Day 1

Puppy Dog Show

 

 

Digital Camera Features
Parts of a Digital Camera
Flash Shutter Button Zoom Controls Tripod Receptacle
Lens Flash Button Batteries LCD Screen
View Finder (?) Media Storage DC IN Outlet AV Connections

Power Switch

More About Storage

  • Storage is very important. You don't want to be involved in a wonderful project with your students and have to keep running to your desk to download pictures. I suggest purchasing the largest possible storage device for your camera.

Here's a chart showing the number of pictures possible from a storage source when the camera is set at its highest quality setting.

The amount of memory on the card
Maximum number of highest resolution images (best quality)
8MB
6
16MB
12
32MB

24

64MB
48
128MB
96

In all reality, you will seldomly use your camera at its highest setting. This setting creates a picture that is usually too large for anything done in a classroom.

Camera Settings

Here is where it is very important to read your camera's manual. Not all cameras have the same features or require the same settings.

  • Setting the Light Exposure - Speaking from personal experiences, this is an important feature when your outside spirit day assembly is held under the PE shelter and the sun is to the back of the stage area. Adjusting the exposure is also important when taking pictures of our African American students.
  • Setting the Image Size or Resolution - The image size or resolution settings on a camera should be set to match the purpose of the pictures. For example, a resolution of 600 x 1000 may be good for 3 x 5 photographs, but not good for 8 x 10 photographs.
Resolution Settings
Pixel Size
Megapixel Equivalent
Ideal Print Size
700 x 400 Less than one megapixel Wallet Size
600 x 1000 Less than one megapixel 3 x 5
800 x 1200 One megapixel 4 x 6
1600 x 2000 Three Megapixels 8 x 10
2200 x 3400 Six Megapixels 11 x 17
  • Red Eye - Setting the Red Eye feature causes the flash to strobe and reduce the red eye effect.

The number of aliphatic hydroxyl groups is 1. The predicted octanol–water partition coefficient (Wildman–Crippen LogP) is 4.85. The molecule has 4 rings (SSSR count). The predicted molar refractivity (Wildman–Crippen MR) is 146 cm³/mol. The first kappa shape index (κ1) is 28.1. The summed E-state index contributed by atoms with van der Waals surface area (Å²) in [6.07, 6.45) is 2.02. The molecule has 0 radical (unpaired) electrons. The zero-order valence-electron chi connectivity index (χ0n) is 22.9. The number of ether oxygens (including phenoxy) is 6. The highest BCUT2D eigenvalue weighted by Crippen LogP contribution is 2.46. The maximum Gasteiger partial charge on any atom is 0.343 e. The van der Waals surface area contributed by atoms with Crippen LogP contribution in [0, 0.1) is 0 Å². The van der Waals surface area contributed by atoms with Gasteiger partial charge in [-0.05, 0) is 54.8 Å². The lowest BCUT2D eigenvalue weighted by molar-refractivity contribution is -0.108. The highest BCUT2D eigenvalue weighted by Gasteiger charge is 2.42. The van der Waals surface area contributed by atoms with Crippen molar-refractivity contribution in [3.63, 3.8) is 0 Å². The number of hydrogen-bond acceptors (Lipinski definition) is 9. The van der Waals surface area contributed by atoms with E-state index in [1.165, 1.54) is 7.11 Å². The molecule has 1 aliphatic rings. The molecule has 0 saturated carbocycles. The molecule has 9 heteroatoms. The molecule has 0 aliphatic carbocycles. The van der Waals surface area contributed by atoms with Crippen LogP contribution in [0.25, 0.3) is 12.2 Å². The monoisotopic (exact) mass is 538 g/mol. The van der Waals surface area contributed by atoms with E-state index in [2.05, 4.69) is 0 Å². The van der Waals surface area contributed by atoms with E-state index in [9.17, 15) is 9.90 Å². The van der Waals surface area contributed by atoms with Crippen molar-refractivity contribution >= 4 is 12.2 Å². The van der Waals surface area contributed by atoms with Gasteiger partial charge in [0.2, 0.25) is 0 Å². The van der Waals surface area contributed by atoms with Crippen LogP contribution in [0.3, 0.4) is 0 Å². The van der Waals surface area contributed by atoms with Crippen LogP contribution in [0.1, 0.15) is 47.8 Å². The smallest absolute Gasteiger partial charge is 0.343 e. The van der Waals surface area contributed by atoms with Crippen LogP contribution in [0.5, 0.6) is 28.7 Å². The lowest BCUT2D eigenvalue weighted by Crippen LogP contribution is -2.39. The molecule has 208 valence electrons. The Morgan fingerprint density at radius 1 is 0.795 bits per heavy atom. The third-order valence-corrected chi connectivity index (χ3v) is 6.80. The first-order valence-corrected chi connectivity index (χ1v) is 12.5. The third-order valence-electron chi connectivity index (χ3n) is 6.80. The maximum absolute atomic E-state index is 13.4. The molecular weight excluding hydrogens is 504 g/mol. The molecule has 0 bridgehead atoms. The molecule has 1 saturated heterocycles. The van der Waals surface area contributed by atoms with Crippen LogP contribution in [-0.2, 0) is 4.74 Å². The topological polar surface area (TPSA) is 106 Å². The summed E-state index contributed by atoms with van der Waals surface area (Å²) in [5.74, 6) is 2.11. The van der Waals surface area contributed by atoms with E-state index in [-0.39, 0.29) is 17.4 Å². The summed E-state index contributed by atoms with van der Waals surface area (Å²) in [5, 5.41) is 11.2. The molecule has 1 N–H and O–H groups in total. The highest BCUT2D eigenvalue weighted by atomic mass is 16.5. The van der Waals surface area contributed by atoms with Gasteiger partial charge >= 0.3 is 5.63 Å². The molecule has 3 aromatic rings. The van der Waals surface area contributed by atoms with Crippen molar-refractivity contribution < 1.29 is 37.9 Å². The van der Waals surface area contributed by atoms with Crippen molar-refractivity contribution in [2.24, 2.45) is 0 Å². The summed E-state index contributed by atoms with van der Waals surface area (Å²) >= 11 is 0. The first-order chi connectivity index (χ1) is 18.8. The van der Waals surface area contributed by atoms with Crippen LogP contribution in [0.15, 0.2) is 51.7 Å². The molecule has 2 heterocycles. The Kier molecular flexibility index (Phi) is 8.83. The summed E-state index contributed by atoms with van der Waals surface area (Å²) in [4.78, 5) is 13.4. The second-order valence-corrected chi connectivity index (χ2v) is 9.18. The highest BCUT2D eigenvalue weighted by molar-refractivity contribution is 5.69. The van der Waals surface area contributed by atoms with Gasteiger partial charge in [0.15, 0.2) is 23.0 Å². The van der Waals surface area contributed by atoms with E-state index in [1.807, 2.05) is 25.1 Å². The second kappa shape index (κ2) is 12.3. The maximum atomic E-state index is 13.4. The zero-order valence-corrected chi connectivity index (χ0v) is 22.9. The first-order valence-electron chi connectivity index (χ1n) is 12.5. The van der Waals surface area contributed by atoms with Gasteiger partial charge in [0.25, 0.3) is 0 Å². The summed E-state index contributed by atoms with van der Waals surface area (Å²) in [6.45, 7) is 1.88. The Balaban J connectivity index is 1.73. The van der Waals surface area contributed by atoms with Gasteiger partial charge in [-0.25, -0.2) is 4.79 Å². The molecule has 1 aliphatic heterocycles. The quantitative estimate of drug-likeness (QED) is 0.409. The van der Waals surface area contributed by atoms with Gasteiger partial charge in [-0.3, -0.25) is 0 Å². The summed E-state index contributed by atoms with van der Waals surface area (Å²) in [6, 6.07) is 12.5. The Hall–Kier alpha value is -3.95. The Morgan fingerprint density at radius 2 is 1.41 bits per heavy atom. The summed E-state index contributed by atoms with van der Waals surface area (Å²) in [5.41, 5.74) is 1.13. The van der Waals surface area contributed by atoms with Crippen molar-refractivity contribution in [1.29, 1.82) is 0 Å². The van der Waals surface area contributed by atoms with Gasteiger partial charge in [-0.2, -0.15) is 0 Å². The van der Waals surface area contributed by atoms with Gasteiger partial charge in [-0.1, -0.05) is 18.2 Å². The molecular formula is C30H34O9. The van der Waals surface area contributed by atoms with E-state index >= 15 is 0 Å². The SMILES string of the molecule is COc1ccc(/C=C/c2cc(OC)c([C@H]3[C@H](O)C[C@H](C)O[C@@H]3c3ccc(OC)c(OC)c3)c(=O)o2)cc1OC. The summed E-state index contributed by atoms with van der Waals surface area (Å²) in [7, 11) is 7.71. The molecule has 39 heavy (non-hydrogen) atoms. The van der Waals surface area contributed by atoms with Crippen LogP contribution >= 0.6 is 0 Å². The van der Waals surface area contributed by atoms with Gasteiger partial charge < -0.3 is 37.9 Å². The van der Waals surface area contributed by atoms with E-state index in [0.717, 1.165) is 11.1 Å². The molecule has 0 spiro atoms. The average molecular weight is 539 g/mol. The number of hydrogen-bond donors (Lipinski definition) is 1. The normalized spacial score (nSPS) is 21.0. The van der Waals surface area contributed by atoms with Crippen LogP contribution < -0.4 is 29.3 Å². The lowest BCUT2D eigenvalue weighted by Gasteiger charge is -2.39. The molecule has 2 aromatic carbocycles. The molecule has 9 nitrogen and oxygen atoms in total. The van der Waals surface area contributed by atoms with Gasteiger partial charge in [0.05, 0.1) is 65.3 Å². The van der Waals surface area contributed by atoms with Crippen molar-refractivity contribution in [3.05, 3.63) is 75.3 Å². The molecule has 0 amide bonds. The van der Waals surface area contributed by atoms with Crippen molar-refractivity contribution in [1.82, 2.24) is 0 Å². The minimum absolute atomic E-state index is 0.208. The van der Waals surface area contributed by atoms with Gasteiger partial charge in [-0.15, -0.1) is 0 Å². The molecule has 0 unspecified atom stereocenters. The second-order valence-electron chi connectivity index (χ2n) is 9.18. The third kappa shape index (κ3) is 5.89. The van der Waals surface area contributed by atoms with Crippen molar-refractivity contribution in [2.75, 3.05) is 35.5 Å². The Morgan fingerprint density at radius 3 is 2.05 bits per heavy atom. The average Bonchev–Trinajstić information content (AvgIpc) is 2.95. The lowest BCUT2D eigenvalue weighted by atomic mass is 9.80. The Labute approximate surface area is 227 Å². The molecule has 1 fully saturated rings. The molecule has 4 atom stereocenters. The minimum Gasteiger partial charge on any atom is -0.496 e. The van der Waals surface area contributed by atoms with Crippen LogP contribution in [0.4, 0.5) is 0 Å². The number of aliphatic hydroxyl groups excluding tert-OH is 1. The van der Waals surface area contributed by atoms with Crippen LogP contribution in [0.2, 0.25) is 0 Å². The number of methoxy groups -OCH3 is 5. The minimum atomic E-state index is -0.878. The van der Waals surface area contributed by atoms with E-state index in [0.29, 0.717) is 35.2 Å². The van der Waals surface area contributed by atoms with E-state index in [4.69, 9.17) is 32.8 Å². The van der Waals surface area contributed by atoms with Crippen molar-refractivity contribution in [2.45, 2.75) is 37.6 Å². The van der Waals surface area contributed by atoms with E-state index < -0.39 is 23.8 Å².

• Flash - The Auto setting is usually best. Forced Flash flashes every picture regardless of the light around the subject. There is also a way to turn the flash off.
Taking Better Pictures

How to Take Better Pictures

  • Use the rule of thirds.Imagine your view finder as a tic-tac-toe grid. Try to place the focus of the picture where the lines intersect. This makes the picture a bit more exciting.

  • Get close enough to fill your scene with the subject.
  • Try to find lines such as roads or shorelines to direct the viewer's eyes through the picture.
  • Watch the background to avoid having a plant coming out of someone's head or other unwanted items in strange places.
  • Shoot from unexpected angles. Not everything needs to be shot straight on.
  • Hold the camera still. Try keeping your elbows against your sides.Use a tripod. Set the camera on a table and use the automatic timer. Squeeze the button and don't jab.

Taking Better Pictures Using Your Camera Settings

  1. Setting the Exposure -Letting More Light into the Camera
  2. Backlighting -Adjusts Lighting in the Background
  3. Setting The Flash - Adds light to the subject of the Picture
  4. Setting the Resolution - How many pixels make up the picture

Taking Great Pictures - Read Kodak's "Ten Tips for Taking Great Pictures"

 

Basics of Photoshop Elements
  1. PLACE ALL OF YOUR PICTURES IN ONE FOLDER.
  2. DUPLICATE THIS FOLDER.
  3. ONLY EDIT THE PICTURES IN YOUR DUPLICATE FOLDER AND LEAVE THE ORIGINALS UNTOUCHED.

To open a picture - 2 Methods

  • File > Open > navigate to the picture you wish to open.
  • File > Browse > find the picture

To Rotate an Image

  • Image > Rotate > select how you wish to rotate the picture

Enhance the Quality of a Picture

  • Enhance > Auto Levels or Auto Contrast

To Crop an Image

  • Select the Crop tool > Mark area to be cropped > Image > Crop

To Resize an Image

  • Image > Resize > Image Size insert the new dimensions of the picture using pixels or percent

To Save an Image for the Web ( I usually use "Save for Web"... however, you can also use "Save As.")

  • File > Save for Web
    • You are now looking at 2 views of the same picture. The first picture is the original. The second picuture is the optimized view. The optimized view has a reduced quality, but is usually not all that noticable. The menu on the side can be altered. The only part I've used is to resize the picture. You do not need to change any of the setting on this menu at this time.
  • Click OK.
  • Name the picture.
    • MAKE SURE YOU KEEP THE FILE EXTENSION. THIS IS THE INFORMATION THAT FOLLOWS THE PERIOD. (.jpg, .gif, .tiff,)
  • Decide where you are going to save the picture so that you can find it later.
  • Click Save.

Things to Bring for Day 2
  • Bring in 25 RAW images to edit tomorrow.